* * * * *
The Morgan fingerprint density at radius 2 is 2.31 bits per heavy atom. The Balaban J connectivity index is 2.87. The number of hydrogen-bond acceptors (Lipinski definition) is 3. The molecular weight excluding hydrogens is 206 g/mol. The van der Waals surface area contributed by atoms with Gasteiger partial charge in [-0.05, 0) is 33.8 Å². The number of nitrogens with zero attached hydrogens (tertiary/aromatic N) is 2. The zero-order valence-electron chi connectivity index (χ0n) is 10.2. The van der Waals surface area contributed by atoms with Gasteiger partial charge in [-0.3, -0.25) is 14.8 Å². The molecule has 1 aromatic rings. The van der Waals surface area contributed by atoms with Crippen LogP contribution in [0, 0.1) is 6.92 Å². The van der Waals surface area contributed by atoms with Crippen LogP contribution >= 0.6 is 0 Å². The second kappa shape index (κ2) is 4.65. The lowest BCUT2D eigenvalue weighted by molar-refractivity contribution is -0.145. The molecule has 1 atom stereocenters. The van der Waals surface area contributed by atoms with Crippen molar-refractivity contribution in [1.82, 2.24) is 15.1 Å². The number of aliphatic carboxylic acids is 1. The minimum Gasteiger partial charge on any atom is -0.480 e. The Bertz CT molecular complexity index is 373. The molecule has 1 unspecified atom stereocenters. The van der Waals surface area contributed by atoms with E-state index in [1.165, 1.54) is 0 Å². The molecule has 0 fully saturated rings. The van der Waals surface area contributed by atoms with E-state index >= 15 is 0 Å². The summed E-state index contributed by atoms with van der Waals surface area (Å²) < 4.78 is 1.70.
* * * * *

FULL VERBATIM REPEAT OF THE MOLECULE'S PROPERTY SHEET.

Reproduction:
The Morgan fingerprint density at radius 2 is 2.31 bits per heavy atom. The Balaban J connectivity index is 2.87. The number of hydrogen-bond acceptors (Lipinski definition) is 3. The molecular weight excluding hydrogens is 206 g/mol. The van der Waals surface area contributed by atoms with Gasteiger partial charge in [-0.05, 0) is 33.8 Å². The number of nitrogens with zero attached hydrogens (tertiary/aromatic N) is 2. The zero-order valence-electron chi connectivity index (χ0n) is 10.2. The van der Waals surface area contributed by atoms with Gasteiger partial charge in [-0.3, -0.25) is 14.8 Å². The molecule has 1 aromatic rings. The van der Waals surface area contributed by atoms with Crippen LogP contribution in [0, 0.1) is 6.92 Å². The van der Waals surface area contributed by atoms with Crippen LogP contribution >= 0.6 is 0 Å². The second kappa shape index (κ2) is 4.65. The lowest BCUT2D eigenvalue weighted by molar-refractivity contribution is -0.145. The molecule has 1 atom stereocenters. The van der Waals surface area contributed by atoms with Crippen molar-refractivity contribution in [1.82, 2.24) is 15.1 Å². The number of aliphatic carboxylic acids is 1. The minimum Gasteiger partial charge on any atom is -0.480 e. The Bertz CT molecular complexity index is 373. The molecule has 1 unspecified atom stereocenters. The van der Waals surface area contributed by atoms with E-state index in [1.165, 1.54) is 0 Å². The molecule has 0 fully saturated rings. The van der Waals surface area contributed by atoms with E-state index >= 15 is 0 Å². The summed E-state index contributed by atoms with van der Waals surface area (Å²) < 4.78 is 1.70.